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Assume a scenario where a man's wife requires extra help at home during a busy part of the day and requests that her husband skip minyan (and daven alone) in order to help her. (For example, let's say the woman recently gave birth and is very overwhelmed, and she requires extra help getting the children ready for school).

What considerations would be relevant to determining whether a man may skip prayer with a minyan under such a circumstance?1

Please provide sources that allow/prohibit this.

1 For example: (1.) Whether this is a case of a mitzva that cannot be handled by someone else. (1a.) If it can be handled by someone else, but only for a price. (2.) How this will affect harmony in the household. (3.) How it will affect the children's education if you help them go to school. (3a.) How it will affect the children's education if you show them that you will continue going to minyan under the circumstances. (4.) Whether the man lives in close proximity to a minyan. (5.) Whether the man would be the tenth person at the minyan, or is the only person that can perform some essential function, such as Torah reading, at the minyan.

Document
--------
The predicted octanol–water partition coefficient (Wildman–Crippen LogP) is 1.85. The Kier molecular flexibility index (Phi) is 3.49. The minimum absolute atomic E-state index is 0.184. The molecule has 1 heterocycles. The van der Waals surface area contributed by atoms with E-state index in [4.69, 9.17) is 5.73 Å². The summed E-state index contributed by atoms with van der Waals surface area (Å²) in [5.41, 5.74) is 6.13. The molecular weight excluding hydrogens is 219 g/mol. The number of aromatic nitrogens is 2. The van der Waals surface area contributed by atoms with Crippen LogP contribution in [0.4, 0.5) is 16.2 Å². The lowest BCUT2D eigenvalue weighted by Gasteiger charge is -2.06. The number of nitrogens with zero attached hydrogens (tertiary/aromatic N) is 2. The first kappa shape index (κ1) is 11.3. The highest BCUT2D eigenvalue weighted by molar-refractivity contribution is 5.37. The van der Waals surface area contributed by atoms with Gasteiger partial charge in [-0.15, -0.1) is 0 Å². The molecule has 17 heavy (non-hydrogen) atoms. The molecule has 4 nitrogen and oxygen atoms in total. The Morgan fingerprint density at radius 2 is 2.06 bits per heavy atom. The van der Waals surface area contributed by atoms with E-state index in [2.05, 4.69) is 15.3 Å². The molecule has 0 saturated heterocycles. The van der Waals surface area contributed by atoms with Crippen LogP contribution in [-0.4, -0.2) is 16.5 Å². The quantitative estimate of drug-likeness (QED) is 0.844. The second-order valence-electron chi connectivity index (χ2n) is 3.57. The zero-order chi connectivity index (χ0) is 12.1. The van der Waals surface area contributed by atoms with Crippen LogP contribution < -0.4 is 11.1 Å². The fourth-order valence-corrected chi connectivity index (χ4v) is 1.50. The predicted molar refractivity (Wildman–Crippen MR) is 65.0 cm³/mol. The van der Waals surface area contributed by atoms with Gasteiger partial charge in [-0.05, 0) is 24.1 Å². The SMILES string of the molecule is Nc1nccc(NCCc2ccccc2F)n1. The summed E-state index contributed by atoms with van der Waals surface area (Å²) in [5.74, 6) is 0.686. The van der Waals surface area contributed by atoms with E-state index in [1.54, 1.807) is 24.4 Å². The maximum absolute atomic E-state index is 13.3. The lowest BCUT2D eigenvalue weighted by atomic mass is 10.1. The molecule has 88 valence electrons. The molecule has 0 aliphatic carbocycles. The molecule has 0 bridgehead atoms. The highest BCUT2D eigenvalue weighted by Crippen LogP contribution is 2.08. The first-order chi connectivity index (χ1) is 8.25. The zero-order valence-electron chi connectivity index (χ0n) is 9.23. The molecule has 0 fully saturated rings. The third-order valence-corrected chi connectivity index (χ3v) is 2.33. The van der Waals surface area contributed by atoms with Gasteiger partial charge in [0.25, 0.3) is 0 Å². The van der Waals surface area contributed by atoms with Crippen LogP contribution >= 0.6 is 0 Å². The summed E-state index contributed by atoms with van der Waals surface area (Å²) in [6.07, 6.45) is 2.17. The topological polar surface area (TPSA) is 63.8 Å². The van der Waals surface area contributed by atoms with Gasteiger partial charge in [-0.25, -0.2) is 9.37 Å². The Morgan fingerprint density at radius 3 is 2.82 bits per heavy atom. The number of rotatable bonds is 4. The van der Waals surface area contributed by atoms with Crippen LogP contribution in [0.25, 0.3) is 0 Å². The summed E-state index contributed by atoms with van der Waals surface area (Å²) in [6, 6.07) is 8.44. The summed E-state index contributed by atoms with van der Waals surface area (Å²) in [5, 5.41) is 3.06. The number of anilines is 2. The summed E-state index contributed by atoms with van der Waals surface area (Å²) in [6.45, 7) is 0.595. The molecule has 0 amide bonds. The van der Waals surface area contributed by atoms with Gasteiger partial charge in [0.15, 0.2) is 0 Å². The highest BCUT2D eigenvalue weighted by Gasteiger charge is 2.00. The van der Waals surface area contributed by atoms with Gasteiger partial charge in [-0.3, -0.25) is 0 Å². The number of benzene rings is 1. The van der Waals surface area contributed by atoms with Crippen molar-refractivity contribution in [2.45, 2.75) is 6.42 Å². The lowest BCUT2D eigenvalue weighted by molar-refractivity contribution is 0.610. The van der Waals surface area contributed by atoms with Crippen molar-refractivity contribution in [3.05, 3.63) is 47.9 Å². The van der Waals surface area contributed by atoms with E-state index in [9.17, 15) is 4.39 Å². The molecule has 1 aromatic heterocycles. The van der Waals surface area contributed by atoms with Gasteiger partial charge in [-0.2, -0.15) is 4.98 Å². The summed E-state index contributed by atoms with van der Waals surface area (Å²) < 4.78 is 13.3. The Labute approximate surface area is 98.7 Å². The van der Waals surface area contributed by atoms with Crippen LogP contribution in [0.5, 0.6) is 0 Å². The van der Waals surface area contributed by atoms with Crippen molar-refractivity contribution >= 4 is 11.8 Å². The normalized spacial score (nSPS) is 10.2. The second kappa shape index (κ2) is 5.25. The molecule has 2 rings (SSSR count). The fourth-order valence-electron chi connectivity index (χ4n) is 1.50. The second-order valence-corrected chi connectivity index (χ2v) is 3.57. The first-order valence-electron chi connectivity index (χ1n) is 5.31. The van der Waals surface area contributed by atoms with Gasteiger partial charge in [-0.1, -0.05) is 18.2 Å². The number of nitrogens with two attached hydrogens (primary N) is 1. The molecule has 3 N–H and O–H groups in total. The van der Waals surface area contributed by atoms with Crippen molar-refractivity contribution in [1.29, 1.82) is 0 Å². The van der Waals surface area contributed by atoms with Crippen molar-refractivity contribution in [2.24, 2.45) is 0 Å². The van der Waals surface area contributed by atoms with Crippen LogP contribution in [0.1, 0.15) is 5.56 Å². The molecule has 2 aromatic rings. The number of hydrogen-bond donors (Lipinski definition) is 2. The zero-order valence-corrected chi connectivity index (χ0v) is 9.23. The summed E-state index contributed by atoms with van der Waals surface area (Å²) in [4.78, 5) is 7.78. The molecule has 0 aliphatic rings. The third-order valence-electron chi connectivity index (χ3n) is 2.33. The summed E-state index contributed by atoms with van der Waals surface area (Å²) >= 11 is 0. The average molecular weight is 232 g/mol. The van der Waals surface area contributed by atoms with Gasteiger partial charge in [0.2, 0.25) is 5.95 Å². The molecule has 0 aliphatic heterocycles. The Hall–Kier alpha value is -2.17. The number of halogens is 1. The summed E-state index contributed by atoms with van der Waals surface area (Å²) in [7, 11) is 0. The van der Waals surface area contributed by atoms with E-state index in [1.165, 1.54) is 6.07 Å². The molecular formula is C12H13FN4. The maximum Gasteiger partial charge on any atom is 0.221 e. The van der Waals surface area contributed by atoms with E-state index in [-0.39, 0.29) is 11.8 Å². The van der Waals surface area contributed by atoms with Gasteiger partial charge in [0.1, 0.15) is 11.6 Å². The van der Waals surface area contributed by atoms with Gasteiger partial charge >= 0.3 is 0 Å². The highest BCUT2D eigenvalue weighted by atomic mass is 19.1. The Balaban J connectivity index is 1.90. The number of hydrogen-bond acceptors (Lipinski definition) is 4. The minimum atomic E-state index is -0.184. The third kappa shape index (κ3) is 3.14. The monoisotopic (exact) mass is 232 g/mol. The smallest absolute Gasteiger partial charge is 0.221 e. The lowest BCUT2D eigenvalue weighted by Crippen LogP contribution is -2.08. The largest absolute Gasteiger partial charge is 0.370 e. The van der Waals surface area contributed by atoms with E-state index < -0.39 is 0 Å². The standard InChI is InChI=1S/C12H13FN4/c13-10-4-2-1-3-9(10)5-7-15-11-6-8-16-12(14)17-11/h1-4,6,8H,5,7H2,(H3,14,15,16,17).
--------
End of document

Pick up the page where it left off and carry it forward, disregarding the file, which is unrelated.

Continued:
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Ask your Rabbi... – sam Jul 8 '14 at 17:04
I don't know how old the kids are, but even if you find this heter (which I bet you will), you should remember that your kids will see you coming/going from Minyan and learn from example that Minyan is important. That's an invaluable opportunity you have to impart good Jewish values. – Double AA Jul 8 '14 at 17:44
related judaism.stackexchange.com/q/28081/759 – Double AA Jul 8 '14 at 17:47
R PE Falk writes that dealing with kids exempts one from Tefillah Bezmanah, and I would think all the more so from Tefillah Betzibbur (which is less important than Tefillah Bezmanah). – Double AA Jul 8 '14 at 18:01
@DoubleAA Regarding R' Falk, he's talking about women. And although the rationale about ability to concentrate after sof z'man t'filla could apply to men, in this particular case the corresponding issue would be whether he will only be able to concentrate if he davens alone (in which case Sha'arei T'shuva OC 52:1 states he should daven alone); thus the issue of dealing with children is (at most) extrinsically and indirectly relevant to this point. | Re. imparting good values: If it is halachically appropriate to stay home under the circumstances, doing so would best impart good values. – Fred Jul 8 '14 at 19:06

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